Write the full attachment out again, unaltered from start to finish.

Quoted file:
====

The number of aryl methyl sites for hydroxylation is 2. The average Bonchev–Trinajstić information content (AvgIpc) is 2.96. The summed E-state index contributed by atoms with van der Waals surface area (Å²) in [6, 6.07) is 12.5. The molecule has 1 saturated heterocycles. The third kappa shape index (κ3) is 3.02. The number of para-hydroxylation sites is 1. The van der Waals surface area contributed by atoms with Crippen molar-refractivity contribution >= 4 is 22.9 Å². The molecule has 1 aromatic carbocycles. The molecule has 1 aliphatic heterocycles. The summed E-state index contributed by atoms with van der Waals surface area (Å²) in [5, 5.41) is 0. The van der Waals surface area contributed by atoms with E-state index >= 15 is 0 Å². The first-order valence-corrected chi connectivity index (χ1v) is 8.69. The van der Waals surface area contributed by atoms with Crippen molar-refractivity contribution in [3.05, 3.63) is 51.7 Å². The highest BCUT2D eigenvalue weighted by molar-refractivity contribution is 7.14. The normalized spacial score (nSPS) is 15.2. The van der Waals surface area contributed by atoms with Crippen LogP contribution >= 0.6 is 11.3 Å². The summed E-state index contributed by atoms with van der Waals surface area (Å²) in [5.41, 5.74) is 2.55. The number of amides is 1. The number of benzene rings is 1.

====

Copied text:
The number of aryl methyl sites for hydroxylation is 2. The average Bonchev–Trinajstić information content (AvgIpc) is 2.96. The summed E-state index contributed by atoms with van der Waals surface area (Å²) in [6, 6.07) is 12.5. The molecule has 1 saturated heterocycles. The third kappa shape index (κ3) is 3.02. The number of para-hydroxylation sites is 1. The van der Waals surface area contributed by atoms with Crippen molar-refractivity contribution >= 4 is 22.9 Å². The molecule has 1 aromatic carbocycles. The molecule has 1 aliphatic heterocycles. The summed E-state index contributed by atoms with van der Waals surface area (Å²) in [5, 5.41) is 0. The van der Waals surface area contributed by atoms with E-state index >= 15 is 0 Å². The first-order valence-corrected chi connectivity index (χ1v) is 8.69. The van der Waals surface area contributed by atoms with Crippen molar-refractivity contribution in [3.05, 3.63) is 51.7 Å². The highest BCUT2D eigenvalue weighted by molar-refractivity contribution is 7.14. The normalized spacial score (nSPS) is 15.2. The van der Waals surface area contributed by atoms with Crippen LogP contribution >= 0.6 is 11.3 Å². The summed E-state index contributed by atoms with van der Waals surface area (Å²) in [5.41, 5.74) is 2.55. The number of amides is 1. The number of benzene rings is 1.